9 Ways to Motivate People Using Servant Leadership

By David McCuistion

Updated Over a Week Ago

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Servant Leadership practices are intrinsically motivating. That said, all forms and practices of leadership are motivating to some extent, but most do not motivate employees and team members to higher lives of enthusiasm.

Maslow’s Hierarchy of motivation suggests that the highest level of motivation provides opportunities for personal growth.

Ideally, individual motivation, i.e., personal enthusiasm or “The God within”, is an expectation of employees. A requirement of employment is that people will report to their job ready to work, happy, and enthusiastic about their job.

However, this doesn’t always happen. Personal problems, late-night entertainment, getting cut off on the freeway, and various other causes inhibit worker attitudes to the point of negativity in the workplace.

Consequently, leaders need to have several tools available in their leadership toolbox to deal with these kinds of situations and attitudes that lower teamwork productivity and cohesiveness.

Servant Leadership Principles

If utilized properly and effectively, with a caring and empathetic attitude, Servant Leadership principles and practices are motivational tools for leaders without the necessity of special programs and enticements that provide only material rewards for superior performance.

The following 9 Servant Leadership practices enhance employee motivation, as well as improve team-member personal growth – i.e., Self-Actualization levels.

Motivating Practices

1. Open Communication to Discover Personal Problems

Ask questions about their feelings. Ask for their input on ideas and possible changes in methods. Ask if there is anything you, as their leader, can do to improve things for them. Answer their emails, even when just to say “Thank You” for your input and/or suggestion.

2. Listen with Caring and Empathetic Concern

Observe their non-verbal communication. Maintain receptiveness of what is being said to understand the “will” and “intent” of their communications. Listen intently to the “spirit” and “mindset” of what is being said without injecting your leadership’s desire to solve their problems. Be a skilled, empathetic listener.

3. Accept Them as People with Worth and Value

Treat everyone like a “10”. Assume good intentions in every behavior, but refuse to accept bad behavior. Serve the organization by confronting and holding non-conformers to the same high ethical standards as others.

4. Exercise a High Level of Emotional Intelligence (EQ)

Expand your self-awareness, self-regulation, and internal motivation – a passion for serving others with internal and conscious motivations.

5. Motivate Through Persuasive Leading

Exhibit strong relationship-building skills. Be there for them with a strong and sincere commitment to their personal and professional growth. Provide them with professional development opportunities, either off-site or with inter-departmental training.

6. Involve Them in the Decision-Making Process

Empower them to make a decision within their groups with the understanding and knowledge that the decision is for the good of the organization and not for their own benefit or notoriety. In addition, leadership is responsible for the moral and ethical development of all employees, which ensures performance is in accordance with organizational standards.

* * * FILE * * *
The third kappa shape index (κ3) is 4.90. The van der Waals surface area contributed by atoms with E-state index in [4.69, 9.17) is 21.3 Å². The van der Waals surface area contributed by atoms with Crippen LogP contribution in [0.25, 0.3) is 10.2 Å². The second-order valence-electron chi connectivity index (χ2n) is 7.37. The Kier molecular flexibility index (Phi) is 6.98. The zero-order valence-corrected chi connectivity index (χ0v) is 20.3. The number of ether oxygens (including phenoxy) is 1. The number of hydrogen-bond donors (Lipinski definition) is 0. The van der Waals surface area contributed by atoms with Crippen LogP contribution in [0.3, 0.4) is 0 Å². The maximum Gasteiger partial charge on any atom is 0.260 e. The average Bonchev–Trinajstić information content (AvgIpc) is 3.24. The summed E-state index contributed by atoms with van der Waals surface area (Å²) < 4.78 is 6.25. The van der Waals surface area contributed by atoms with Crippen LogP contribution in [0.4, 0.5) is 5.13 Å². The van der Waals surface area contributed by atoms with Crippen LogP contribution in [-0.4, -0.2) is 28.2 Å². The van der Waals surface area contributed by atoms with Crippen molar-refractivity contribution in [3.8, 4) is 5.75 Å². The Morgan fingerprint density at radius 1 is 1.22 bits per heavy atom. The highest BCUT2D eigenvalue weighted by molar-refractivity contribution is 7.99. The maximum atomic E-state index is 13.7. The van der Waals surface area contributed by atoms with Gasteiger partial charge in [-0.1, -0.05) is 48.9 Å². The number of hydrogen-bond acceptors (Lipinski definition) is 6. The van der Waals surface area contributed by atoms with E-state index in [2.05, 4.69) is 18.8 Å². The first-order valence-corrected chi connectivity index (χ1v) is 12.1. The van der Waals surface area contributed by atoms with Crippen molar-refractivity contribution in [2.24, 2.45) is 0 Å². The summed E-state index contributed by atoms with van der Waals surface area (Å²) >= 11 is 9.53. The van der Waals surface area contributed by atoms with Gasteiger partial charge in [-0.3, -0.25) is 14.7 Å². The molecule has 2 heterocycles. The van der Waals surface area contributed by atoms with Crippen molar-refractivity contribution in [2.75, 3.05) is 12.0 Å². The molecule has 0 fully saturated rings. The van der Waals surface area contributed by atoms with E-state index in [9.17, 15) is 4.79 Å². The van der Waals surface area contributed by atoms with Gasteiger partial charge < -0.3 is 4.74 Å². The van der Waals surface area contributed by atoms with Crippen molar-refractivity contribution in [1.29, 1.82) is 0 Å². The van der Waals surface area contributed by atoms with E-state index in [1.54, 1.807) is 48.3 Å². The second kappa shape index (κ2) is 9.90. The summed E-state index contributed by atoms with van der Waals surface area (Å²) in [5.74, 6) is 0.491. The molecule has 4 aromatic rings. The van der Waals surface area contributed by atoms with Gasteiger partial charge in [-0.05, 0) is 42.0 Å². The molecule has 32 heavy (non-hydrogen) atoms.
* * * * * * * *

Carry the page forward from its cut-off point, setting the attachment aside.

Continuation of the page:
7. Be a Person of Character

Leads with the utmost moral authority. Being an example of professional character and high moral standards makes a leader worthy of respect, inspiring trust and confidence, enabling the establishment of accountability to ensure superior standards of performance. This is the obvious key to moral and ethical consistency in preserving organizational core competencies.

8. Use the organizational Vision, Mission, and Goals

Use them as a constant motivator to maintain a continual focus on the ideals of excellence, remembering that Leadership PRIDE is a “Personal Responsibility In Developing Everyone.”

9. Keep the focus on “People First”

Serve others with a commitment to meeting their highest priority development needs. This aspect of Servant Leadership is the “Calling” described by Greenleaf as a ‘natural desire’ to serve others, with a ‘willingness’ to sacrifice the self-interest of leadership.

The Natural Calling of Servant Leadership

The key to motivating employees is the focus a servant leader places on the welfare and growth of everyone in the organization.

The motivating factor is that the Servant Leader pursues every opportunity to positively impact the behaviors of employees first – making a difference in their lives.

This is a ‘natural calling’ of Servant Leadership, which is never for personal gain, but a sacrifice for the sake of others and their personal and professional growth.

Navy SEALS Captain Bill Wilson says, “The best kinds of leaders are Servant Leaders who willingly sacrifice for others for the greater good.”  Employee motivation is definitely for the greater good of the employee and the organization.

Do your leadership practices motivate employees to higher levels of excellence?

What Do You Think About Servant Leadership?

If you have ideas about servant leadership that might be helpful to readers, share them in the comments section below. Thanks!

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David McCuistion
David McCuistion
David is a retired Naval Officer with extensive leadership and management experience including Officer-in-Charge of a major communication facility, in secondary education teaching leadership, and over five years public speaking on Servant Leadership and organizational development topics.
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